(A big thank you to Dr. Lonny Webb for his contributions to this article!)

We all go through it. Some nights just seem like sleep isn’t possible. I’ve had countless nights where I just lay in bed (mistake number one) staring into the darkness, hoping that the sheep I’m counting will knock me out like Rocky did to Drago. So yeah, having trouble sleeping sucks, and I’m not a huge fan of generalizing things, but most of us can be lumped into one of three groups. 

Type 1 – Trouble Falling Asleep

This is the group I fall into big time. I have the hardest time falling asleep. I push myself to the utter brink of exhaustion before I can fall asleep. Over the years, I have taught my body to fight tiredness. There was always something to get done or something I wanted to do, like rushing to finish a paper for school or play video games with the boys. 

I am a night owl by definition, and I tell myself that I love the quiet hours of the night, but at what expense? There were two years of my life that I probably went to bed at 4 or 5 in the morning and consistently woke up 5 hours later. I have the biggest problem with disconnecting from the world and letting my brain unwind for bed.

Type 2 – Trouble Staying Asleep 

I rarely have trouble staying asleep, but when I do, it’s always stress or anxiety-based. I stopped sleeping with an alarm because the anxiety of it going off keeps me up. When I have an alarm set for the morning, I always wake up every hour on the hour all night long. It sucks. This was a struggle for me the months after I graduated. I would wake up in the middle of the night panicking and stressing out about a paper that wasn’t due. 

Type 3 – Trouble Waking Up Early  

Mornings. I *enter explicative here* hate mornings. Always have, except on Saturday mornings when I would wake up at 6 am to watch cartoons. The sacrifices we make for the things we love. In college, I tried my best never to have a class before noon because the idea of having to wake up before 10am would make me break out into hives. Even now, as someone who reports in at 9am, I wake up at 8:45 to throw on my clothes and walk my dog. I honestly don’t ever want to go back to an office ever again.

I have a friend who wakes up at 4am EVERY SINGLE DAY to go to the gym before work. There is not enough money in the world for me to wake up before the sun does. HAHAHA fat chance of that happening on a regular basis. I’m more likely to stay up until the sun comes out, but that’s the reader/gamer in me. My friend lives on the east coast, so he will hit me up on his way to the gym as I am going to bed. I don’t know how anyone does it. Garfield’s hate of Mondays pales in comparison to my hatred of mornings.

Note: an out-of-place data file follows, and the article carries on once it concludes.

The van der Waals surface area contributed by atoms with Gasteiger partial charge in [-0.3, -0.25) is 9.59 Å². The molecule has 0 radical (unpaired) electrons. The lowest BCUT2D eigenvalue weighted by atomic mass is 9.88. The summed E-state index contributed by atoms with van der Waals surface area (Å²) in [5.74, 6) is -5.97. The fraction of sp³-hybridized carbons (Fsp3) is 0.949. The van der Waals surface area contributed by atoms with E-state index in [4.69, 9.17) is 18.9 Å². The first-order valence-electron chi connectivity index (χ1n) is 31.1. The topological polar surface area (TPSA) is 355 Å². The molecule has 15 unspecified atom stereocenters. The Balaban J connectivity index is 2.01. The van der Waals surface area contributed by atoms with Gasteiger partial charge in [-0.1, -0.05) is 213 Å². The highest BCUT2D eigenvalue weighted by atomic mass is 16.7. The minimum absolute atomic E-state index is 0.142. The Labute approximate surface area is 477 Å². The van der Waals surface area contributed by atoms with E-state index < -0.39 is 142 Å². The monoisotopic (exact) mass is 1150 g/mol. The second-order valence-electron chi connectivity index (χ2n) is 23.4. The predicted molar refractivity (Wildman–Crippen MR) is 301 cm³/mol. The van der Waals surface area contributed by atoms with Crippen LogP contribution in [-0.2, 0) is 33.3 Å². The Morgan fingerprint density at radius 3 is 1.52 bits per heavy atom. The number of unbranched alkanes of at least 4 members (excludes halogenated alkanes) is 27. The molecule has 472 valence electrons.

Okay, now that I’ve ranted about not falling asleep, not being able to stay asleep, and hating mornings, what can you do to overcome those problems? Sleep is like anything in our lives. It revolves around habits like brushing our teeth in the morning or going to the gym, or eating healthy. But we need to form healthy habits around sleep to benefit from it and actually feel rested. 

Tips for Better Sleep Hygiene

Make a Bedtime Routine

Train your brain so that when you do a series of things in a particular order, it knows it’s time to wind down and get ready for bed. For me, I take a shower, do my skincare routine, brush my teeth, lay out my clothes for the next day, and read for 30 minutes. If I do all of that, then by the time I’m ready to go to bed, my brain is already relaxing. 

Be Consistent

This is probably the biggest thing you can do for yourself. Make sure you are going to bed and waking up at the same time every single day. Easier said than done for some, but if you can regulate when you go to bed, your body will start to adjust. Just stick to it, and you’ll find yourself getting sleepy around your chosen time sooner rather than later.


All of us spend so much time on the internet, whether it’s our laptops or our phones. Do you need to be scrolling through your FYP on TikTok at 2am? Most of the time, when I put my phone down, I knock out within 20 minutes. 


Exercising at some point in your day has been proven to lower the time it takes to fall asleep by half while providing an extra 40 minutes of sleep. That’s probably why my sleeping problem started in college when I stopped playing sports. Just make sure you give yourself sometime after to come down from the workout rush. 

Not feeling well-rested affects the rest of the day after you wake up, and no one wants to start the day miserable. If you want to learn more about sleep habits, check out part 1 of our sleep hygiene series. You can also check out the Better Sleep Council (yes, it’s a thing) for more tips on sleeping better.

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